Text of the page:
On Oct 24, 2012, at 11:47 AM, Paul Tanner <email@example.com> wrote:
> I suspect that you will show the same type of hostility to such ideas > as these that make things so much easier and quicker for so many > people, the same hostility I have received from so many in terms of > making it easier and quicker to perform various skills.
This is because your critics (including myself) don't view math as a collection of rote tricks to be taught "easier and quicker". Their view of teaching arithmetic involves a true sense of arithmetic being transferred from teacher to student. They view "pretending to teach algebra" as superficial and damaging to that sense. They know that without the sense, the student will be unable to apply any of it.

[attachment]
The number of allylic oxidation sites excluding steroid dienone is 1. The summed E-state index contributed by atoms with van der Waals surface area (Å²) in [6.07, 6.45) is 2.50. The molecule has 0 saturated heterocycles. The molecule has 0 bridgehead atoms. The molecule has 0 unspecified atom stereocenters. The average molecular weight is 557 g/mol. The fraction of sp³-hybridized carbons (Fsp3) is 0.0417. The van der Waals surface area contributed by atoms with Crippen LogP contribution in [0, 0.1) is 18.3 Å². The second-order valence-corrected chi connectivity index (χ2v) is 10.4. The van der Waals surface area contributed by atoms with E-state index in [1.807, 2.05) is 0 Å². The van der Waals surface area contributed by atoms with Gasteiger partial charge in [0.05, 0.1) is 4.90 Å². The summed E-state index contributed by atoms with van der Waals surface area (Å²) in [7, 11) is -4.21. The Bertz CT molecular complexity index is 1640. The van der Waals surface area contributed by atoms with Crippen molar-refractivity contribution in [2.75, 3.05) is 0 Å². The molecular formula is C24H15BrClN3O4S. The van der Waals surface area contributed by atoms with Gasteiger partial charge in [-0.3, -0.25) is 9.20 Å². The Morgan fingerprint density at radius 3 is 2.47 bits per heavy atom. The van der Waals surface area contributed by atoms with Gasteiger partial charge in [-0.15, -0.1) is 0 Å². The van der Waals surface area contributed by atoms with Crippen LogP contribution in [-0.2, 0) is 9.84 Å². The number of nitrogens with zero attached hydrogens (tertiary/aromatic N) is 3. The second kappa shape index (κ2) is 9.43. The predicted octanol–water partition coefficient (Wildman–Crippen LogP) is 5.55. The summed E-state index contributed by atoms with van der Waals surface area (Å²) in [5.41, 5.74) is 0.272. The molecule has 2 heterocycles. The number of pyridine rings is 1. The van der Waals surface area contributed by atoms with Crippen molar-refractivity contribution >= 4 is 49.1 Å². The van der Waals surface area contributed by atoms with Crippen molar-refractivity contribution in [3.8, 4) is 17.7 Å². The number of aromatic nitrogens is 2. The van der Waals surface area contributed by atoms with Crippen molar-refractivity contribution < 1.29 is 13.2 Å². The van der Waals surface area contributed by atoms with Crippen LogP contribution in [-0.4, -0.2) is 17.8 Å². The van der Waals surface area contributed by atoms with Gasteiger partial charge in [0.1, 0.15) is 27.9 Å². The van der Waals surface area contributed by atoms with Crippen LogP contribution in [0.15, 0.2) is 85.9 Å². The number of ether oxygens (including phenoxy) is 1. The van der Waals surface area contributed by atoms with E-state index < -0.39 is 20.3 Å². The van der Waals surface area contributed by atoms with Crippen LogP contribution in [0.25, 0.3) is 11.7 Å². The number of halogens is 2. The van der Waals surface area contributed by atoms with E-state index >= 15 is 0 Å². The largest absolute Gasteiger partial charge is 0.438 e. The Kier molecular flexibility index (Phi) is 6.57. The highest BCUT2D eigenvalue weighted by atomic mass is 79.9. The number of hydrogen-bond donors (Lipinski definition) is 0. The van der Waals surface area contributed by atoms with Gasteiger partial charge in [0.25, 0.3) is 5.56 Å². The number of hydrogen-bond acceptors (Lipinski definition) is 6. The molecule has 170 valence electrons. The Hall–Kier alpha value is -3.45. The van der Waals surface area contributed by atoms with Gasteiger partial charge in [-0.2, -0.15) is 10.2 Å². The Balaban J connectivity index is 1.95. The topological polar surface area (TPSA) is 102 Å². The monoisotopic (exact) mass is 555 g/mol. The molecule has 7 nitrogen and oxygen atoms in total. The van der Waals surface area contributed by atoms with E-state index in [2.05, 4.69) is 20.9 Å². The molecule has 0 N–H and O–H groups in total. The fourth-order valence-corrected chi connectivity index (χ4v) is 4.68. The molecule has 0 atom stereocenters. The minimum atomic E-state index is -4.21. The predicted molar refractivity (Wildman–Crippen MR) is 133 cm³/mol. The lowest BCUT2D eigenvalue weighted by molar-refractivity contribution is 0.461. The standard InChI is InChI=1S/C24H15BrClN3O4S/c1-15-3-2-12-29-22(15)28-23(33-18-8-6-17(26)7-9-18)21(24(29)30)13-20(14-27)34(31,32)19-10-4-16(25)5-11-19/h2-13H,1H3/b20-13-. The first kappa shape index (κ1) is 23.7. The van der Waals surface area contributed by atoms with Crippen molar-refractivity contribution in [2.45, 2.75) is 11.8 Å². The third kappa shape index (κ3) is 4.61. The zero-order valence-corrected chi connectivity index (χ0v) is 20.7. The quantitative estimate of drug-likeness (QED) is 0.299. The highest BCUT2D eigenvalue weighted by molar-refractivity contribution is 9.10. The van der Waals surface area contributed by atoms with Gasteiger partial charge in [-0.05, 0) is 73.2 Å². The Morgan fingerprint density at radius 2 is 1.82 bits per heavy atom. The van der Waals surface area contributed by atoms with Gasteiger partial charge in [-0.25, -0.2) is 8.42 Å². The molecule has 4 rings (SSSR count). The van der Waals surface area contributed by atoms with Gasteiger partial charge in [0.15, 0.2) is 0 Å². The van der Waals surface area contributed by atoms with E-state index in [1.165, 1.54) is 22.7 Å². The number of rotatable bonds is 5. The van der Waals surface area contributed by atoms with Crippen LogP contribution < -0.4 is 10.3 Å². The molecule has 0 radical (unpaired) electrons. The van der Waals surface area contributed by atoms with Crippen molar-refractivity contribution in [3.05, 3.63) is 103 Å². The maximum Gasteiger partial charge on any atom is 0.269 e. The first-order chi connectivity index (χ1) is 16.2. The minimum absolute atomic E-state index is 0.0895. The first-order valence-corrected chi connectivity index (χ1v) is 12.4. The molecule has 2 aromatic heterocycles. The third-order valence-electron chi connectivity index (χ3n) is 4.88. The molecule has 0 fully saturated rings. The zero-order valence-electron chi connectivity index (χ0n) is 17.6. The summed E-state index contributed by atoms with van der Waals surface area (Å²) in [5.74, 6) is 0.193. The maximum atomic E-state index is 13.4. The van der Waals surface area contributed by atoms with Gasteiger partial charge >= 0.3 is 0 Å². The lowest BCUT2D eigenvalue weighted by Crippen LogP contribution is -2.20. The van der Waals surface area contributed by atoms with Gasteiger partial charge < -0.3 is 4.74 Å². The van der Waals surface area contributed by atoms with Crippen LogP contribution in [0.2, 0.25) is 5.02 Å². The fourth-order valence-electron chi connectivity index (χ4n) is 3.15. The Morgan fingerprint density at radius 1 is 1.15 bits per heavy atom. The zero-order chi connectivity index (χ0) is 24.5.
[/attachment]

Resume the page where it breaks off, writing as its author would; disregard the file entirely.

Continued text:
You did mention struggling students and grades. I have tutored students in algebra before and had to pretend, but these were not students working on some math intensive degree. Algebra was a requirement and the last math class they would ever take in their life (maybe with a pretend statistics class as well). That does change things. By hook or by crook you try to get them through the course, so that they can go on with what they are really interested in.